goal setting with SESR
Goal setting with SESR @style.eat.sweat.repeat

The Real Guide to Making Goals

Goals are something that we all are constantly working towards whether we consciously set them or not. For me, I always set them in my mind and sometimes write them down but have felt like they never wrap up, or get fully achieved. I’ve come to realize this means I was not committing 100%, allowing myself to slip up and not be accountable.

With the energy of the New Year, I started thinking about ways to take my goals more seriously when I received an email from my CrossFit gym for a free, 15-minute goal setting session. I scheduled it and basically explained the above to my coach. Physical and health goals are common obviously around this time of the year, but we also talked about considering mental goals a well so we can truly focus and not become overwhelmed.

If you’re like me, you may have a lot of things you want to focus on – and think about these more frequently than just during the hype of a new year. Here are some tips that I’ve found over the years that really help to keep it simple so you can focus and actually achieve what you want to do.

  1. Pair Goals Together. Things like fitness and eating well, for example, are large categories that can live on their own but when paired together, can deliver the best results. For example, my fitness goals in 2017 are to: Go to CrossFit 3 days per week, Yoga/mobilize 1 day per week and focus on balanced muscle use. My nutrition goals are to follow my macro nutrients perfectly and eliminate alcohol for 1 month. When paired together, my food choices will be properly fuel my workouts so I can perform at the best levels. Doubling up the right way can actually make the “work” towards your goals easier. Ever heard the phrase “work smarter, not harder”?… that’s what I’m talking about here.
  2. Learn To Fall In Love With The Process. Unfortunately we are not wired to constantly focus on the long-term and as we know, that’s what achieving goals is all about. Knowing it’s a long-term journey and not a destination helps us develop habits that contribute towards our goals consistently.  Once you ultimately come to peace with and accept the long-term journey, you remove one of the largest roadblocks and open up an endless source of energy, motivation and personal growth.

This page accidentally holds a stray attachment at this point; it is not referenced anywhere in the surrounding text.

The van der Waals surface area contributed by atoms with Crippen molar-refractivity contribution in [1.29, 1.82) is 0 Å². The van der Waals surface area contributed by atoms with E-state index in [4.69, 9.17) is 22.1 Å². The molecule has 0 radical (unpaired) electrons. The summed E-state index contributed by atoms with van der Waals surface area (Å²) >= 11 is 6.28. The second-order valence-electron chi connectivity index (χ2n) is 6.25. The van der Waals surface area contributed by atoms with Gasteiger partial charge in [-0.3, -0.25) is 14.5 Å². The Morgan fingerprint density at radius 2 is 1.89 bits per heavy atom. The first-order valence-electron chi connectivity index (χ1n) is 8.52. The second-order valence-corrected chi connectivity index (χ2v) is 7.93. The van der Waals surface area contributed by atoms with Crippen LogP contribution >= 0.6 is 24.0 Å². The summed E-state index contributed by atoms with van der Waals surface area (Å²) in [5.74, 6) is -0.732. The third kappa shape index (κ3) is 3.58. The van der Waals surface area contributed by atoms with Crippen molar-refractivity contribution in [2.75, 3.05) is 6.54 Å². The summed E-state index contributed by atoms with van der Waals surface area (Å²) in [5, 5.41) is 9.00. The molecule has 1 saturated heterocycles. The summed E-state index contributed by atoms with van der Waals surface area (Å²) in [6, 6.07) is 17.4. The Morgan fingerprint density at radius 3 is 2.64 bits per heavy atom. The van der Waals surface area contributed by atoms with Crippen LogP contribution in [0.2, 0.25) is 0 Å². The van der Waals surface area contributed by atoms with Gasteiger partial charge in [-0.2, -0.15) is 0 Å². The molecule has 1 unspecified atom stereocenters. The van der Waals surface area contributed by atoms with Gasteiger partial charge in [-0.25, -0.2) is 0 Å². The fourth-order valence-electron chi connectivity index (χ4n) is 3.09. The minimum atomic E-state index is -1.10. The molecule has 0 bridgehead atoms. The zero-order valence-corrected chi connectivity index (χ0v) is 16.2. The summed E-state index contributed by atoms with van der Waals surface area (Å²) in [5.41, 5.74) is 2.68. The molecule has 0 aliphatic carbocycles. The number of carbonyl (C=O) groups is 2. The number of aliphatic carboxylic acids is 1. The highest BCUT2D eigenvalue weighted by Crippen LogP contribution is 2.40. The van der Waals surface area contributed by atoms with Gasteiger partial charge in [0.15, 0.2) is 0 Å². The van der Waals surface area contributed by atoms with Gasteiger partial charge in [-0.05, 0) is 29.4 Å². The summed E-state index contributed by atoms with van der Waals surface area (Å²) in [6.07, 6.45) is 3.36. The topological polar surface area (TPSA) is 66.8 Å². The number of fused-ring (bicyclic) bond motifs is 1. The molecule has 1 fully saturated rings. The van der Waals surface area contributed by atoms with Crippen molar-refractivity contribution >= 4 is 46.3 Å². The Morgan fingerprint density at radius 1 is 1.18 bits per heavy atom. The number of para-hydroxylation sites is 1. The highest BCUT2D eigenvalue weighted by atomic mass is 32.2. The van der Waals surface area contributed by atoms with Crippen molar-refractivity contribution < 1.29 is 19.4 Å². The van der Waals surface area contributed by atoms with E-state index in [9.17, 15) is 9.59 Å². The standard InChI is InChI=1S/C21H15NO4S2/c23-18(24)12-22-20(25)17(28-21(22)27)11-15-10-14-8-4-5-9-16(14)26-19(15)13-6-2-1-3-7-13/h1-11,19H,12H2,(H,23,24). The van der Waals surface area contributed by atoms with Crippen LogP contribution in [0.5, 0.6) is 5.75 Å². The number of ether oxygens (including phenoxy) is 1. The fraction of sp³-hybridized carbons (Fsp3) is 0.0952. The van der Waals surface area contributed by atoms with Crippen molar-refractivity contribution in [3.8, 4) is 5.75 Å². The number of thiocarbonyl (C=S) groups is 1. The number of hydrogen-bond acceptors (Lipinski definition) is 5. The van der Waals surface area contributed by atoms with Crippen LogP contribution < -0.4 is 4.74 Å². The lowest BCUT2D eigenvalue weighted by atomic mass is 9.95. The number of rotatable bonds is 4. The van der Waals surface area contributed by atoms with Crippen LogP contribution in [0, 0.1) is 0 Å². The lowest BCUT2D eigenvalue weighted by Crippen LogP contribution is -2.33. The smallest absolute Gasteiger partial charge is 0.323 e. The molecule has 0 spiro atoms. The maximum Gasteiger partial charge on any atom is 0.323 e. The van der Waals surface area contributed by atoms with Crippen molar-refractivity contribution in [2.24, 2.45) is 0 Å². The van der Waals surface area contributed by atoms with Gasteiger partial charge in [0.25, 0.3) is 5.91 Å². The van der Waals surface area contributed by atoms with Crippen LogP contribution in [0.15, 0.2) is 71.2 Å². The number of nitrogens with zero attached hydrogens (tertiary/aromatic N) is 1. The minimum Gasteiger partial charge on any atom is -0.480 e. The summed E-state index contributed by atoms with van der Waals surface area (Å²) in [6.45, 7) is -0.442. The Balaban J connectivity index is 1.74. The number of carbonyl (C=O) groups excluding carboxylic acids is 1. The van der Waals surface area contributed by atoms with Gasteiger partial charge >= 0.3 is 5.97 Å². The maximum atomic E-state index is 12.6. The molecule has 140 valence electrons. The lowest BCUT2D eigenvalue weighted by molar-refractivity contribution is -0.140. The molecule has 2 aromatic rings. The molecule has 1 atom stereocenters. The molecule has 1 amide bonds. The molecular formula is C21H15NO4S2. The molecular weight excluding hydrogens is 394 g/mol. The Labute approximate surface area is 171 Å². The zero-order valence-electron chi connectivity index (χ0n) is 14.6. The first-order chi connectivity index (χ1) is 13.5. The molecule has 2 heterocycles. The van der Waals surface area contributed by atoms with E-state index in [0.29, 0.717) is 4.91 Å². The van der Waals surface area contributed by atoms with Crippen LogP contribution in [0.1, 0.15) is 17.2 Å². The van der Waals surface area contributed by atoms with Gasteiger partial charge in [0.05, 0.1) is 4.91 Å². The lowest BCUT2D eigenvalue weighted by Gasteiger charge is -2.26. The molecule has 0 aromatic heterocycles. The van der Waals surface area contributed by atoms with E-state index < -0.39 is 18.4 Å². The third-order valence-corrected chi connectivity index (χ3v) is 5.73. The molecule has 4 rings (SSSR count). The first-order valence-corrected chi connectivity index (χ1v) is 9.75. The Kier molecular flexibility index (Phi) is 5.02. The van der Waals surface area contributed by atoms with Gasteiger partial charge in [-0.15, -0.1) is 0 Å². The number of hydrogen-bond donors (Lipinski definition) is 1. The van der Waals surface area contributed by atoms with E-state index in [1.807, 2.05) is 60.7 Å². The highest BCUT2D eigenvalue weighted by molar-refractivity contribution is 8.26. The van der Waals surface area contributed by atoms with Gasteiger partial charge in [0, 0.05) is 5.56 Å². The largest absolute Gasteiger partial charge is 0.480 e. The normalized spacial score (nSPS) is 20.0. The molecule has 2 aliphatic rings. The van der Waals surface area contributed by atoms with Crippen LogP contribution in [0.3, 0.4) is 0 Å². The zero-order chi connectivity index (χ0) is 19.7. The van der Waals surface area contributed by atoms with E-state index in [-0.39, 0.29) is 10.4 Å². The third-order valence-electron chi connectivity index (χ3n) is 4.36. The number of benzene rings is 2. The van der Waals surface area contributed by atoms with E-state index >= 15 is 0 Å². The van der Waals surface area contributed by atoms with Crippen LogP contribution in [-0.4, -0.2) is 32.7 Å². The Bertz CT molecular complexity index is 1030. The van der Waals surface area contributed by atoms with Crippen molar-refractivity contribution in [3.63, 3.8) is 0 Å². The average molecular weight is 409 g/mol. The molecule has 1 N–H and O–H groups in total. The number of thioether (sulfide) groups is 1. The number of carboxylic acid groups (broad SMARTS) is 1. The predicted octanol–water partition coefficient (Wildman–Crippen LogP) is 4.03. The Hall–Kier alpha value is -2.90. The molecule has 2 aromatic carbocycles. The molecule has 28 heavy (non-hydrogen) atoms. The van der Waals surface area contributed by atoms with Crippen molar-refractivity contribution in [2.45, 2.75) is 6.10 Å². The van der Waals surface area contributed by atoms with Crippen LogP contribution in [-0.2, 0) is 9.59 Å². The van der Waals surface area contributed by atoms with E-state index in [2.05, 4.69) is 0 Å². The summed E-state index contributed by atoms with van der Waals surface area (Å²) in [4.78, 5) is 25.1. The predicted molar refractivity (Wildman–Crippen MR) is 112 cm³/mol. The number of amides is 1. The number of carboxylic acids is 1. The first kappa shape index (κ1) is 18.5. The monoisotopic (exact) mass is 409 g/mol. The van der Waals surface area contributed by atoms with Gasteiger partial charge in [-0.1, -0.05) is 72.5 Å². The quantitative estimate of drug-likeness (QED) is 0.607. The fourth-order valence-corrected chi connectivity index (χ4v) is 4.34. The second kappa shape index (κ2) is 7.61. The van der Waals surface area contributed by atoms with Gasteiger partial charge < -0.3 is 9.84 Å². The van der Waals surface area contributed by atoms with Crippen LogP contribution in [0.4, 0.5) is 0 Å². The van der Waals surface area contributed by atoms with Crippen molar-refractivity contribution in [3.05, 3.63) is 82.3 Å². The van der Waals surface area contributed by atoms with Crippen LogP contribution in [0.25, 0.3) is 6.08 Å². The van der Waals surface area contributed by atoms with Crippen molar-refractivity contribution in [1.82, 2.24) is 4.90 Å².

3. Track Your Results The Right Way. Tracking your goals somewhere outside of your brain is the first step, then it’s a simple equation after that. Daily / Weekly / Monthly / Quarterly. Depending on your goals these could vary between daily and weekly, however the monthly and quarterly are NOT optional. They are the key to seeing our progress. Here it is in action:
    • Write daily. Write whatever comes to mind + something that can be done today towards your goals. This can be small or large, just get it done that day.
    • Photograph or write down weekly progress. Weekly progress is especially important for fitness related goals as we don’t typically see our daily progress, however when compared to a previous photo, we can notice slight changes. If you don’t have fitness goals (which I believe everyone should), you can apply a weekly practice by writing down a summary of things you achieved or would like to in the coming week an added checkpoint.